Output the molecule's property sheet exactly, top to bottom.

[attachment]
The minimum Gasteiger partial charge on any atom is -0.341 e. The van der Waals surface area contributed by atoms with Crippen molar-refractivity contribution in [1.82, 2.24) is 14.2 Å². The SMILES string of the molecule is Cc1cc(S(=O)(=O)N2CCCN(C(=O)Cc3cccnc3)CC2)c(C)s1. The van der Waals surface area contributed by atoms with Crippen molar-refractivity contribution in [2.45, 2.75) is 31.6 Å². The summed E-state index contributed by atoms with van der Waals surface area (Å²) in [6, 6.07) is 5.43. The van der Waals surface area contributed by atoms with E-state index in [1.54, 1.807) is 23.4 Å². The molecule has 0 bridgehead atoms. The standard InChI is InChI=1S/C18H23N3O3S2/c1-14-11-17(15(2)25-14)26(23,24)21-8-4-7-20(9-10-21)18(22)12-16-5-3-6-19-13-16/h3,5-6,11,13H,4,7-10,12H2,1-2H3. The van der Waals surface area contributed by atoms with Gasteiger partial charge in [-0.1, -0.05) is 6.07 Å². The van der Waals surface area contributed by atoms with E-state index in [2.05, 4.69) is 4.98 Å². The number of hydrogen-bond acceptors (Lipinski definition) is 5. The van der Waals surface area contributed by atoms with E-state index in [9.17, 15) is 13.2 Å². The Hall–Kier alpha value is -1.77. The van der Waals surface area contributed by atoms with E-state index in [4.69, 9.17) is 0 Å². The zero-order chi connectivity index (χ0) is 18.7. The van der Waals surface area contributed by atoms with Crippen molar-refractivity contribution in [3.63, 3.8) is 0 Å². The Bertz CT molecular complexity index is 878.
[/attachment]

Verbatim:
The minimum Gasteiger partial charge on any atom is -0.341 e. The van der Waals surface area contributed by atoms with Crippen molar-refractivity contribution in [1.82, 2.24) is 14.2 Å². The SMILES string of the molecule is Cc1cc(S(=O)(=O)N2CCCN(C(=O)Cc3cccnc3)CC2)c(C)s1. The van der Waals surface area contributed by atoms with Crippen molar-refractivity contribution in [2.45, 2.75) is 31.6 Å². The summed E-state index contributed by atoms with van der Waals surface area (Å²) in [6, 6.07) is 5.43. The van der Waals surface area contributed by atoms with E-state index in [1.54, 1.807) is 23.4 Å². The molecule has 0 bridgehead atoms. The standard InChI is InChI=1S/C18H23N3O3S2/c1-14-11-17(15(2)25-14)26(23,24)21-8-4-7-20(9-10-21)18(22)12-16-5-3-6-19-13-16/h3,5-6,11,13H,4,7-10,12H2,1-2H3. The van der Waals surface area contributed by atoms with Gasteiger partial charge in [-0.1, -0.05) is 6.07 Å². The van der Waals surface area contributed by atoms with E-state index in [2.05, 4.69) is 4.98 Å². The number of hydrogen-bond acceptors (Lipinski definition) is 5. The van der Waals surface area contributed by atoms with E-state index in [9.17, 15) is 13.2 Å². The Hall–Kier alpha value is -1.77. The van der Waals surface area contributed by atoms with E-state index in [4.69, 9.17) is 0 Å². The zero-order chi connectivity index (χ0) is 18.7. The van der Waals surface area contributed by atoms with Crippen molar-refractivity contribution in [3.63, 3.8) is 0 Å². The Bertz CT molecular complexity index is 878.